Today’s column is a tweaked version of one written a few decades ago. Since 2020 has been far from normal, this column may bring a smile and memory of a better time.


“Are you going to play bingo with the Cherokees while you’re down there?” my father asked before we went South.

He was very much aware that we frequently played bingo at fairs we encountered on our travels. I had forgotten that there were quarter-million-dollar jackpot bingo games on various reservations, but it certainly was something to look into, I agreed.

As someone who thinks we should give the country back to the Native Americans and start over, I felt like an intruder in Cherokee, N.C. I wanted to apologize for the years of exploitation and to explain that I am in no way a descendant of George A. Custer.

While Cherokee is commercially developed (not to the extent of Gatlinburg or Pigeon Forge), it still looked a bit poor. The bingo hall wasn’t as grand as I’d expected, and the ceremonial ground was a mess from a recent carnival.

A stop at the Crafts Mutual was interesting, and I should have purchased a basket, but I didn’t. We passed up most attractions, but we did visit “an authentic replica of a Cherokee community of 1750.”

Our first guide introduced himself to our group and said a few words about the village.

He spoke so fast, however, that I didn’t catch what his name was. He walked even faster, stopping at various points to explain an aspect of Cherokee life and to allow one of his cohorts to demonstrate a craft. My favorite was the man with a blowgun. Our guide explained that the guns were used for hunting only and that the darts were not poisonous. He asked a fellow who appeared to be on the verge of death by boredom to give us a demonstration. Without a word, he stood up, picked up the gun, walked toward a target, put the gun to his lips, “pooff” and the dart hit the target. He did this twice, lest we missed it the first time, then ambled back to his post where he was carving darts. No one asked questions; we didn’t want to interrupt him.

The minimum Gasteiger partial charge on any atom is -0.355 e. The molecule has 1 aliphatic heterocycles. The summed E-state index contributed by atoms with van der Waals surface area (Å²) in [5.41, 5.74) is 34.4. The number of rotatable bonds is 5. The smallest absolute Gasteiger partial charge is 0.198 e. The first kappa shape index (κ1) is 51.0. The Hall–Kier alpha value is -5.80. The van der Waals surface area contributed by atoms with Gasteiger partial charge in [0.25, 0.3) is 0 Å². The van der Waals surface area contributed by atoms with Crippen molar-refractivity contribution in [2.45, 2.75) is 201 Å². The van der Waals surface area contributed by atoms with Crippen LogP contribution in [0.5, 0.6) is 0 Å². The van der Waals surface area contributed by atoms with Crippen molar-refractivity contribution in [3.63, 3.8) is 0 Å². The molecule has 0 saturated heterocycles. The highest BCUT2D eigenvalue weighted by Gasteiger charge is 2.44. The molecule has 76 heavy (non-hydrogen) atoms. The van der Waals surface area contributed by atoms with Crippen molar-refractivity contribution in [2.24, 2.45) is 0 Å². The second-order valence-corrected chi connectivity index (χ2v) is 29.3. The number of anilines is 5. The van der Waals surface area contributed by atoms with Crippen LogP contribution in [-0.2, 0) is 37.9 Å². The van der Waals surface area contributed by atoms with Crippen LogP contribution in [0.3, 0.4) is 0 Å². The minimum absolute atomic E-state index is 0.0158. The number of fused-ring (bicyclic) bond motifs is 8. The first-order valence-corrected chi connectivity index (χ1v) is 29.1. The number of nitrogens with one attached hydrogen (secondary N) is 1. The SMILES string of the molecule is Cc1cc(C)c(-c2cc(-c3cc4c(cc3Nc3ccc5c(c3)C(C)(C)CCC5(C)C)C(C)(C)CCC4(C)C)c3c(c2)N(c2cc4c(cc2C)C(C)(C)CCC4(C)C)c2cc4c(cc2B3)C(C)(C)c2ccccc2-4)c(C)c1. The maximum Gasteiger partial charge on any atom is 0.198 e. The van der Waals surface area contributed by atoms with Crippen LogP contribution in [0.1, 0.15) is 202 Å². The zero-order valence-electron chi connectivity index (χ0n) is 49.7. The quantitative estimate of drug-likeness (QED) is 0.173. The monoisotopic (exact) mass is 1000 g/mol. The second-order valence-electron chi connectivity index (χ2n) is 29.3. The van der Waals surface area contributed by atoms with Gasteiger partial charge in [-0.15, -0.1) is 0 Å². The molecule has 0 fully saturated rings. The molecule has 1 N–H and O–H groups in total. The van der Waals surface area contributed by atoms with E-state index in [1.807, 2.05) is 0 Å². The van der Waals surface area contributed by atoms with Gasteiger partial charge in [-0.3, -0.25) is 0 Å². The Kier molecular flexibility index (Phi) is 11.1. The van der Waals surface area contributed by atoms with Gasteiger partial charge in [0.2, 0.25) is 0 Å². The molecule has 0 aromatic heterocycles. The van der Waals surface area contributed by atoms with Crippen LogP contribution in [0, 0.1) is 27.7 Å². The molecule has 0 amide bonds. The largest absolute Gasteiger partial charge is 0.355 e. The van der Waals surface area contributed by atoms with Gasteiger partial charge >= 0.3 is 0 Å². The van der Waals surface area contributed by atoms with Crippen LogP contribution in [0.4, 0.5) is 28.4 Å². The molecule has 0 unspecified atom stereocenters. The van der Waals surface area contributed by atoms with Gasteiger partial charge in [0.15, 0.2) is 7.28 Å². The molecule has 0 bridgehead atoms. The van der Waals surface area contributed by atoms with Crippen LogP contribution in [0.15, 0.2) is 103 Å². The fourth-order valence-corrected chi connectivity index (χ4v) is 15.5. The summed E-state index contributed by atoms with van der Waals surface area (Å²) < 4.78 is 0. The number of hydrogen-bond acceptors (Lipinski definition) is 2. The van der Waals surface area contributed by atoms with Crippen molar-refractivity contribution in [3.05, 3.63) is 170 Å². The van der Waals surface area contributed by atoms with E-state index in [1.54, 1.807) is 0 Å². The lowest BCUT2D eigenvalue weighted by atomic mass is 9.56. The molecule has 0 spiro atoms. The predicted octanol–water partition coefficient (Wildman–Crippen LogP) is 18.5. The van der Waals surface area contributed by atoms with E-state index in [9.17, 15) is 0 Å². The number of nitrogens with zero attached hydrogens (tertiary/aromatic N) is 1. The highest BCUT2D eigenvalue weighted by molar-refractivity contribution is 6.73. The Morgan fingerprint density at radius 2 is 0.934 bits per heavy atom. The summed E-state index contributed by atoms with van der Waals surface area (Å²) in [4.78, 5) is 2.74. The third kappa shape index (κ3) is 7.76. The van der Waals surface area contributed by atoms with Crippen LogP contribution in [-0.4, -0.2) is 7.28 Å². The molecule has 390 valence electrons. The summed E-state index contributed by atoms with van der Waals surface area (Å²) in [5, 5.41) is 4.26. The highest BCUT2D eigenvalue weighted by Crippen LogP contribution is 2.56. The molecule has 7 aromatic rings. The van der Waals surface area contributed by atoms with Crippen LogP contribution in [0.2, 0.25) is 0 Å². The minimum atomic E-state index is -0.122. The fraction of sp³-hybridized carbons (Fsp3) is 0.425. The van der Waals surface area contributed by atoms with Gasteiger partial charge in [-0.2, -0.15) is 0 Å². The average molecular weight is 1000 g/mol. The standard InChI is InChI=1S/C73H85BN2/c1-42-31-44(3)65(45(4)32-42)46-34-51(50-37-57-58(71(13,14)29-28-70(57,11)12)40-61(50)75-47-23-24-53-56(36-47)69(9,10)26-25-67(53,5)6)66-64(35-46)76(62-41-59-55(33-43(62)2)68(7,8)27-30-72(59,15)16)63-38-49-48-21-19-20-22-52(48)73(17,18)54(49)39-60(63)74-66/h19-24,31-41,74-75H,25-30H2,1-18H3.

Later in the tour, as the visitors sat and shivered, our next guide finally approached, carrying a plastic foam cup of hot coffee. (They had foam cups in 1750?) Joel was this young man’s name and he gave a most interesting talk about the history of his people.

At one point, he asked, “Are yunz cold? I’m freezin’!”

Wait! What did he just say? Did he really say “yunz” (not “yinz” as a Pittsburgher would say, but “yunz” as just about everyone here in the home valley commonly uses the term as the plural of you)??

I was stunned! I couldn’t believe we’d traveled all that way to hear this young Native American speak Cumberland Valley tongue.

The visit to the village was enlightening, and funny at the same time.

Even though I didn’t get to play bingo and win thousands and thousands of dollars, I’m glad Cherokee was a stop on our trip.

And, all-in-all, I’m glad we went South for a change. Now that I’ve got it out of my system, I know I won’t ever have to go back again!

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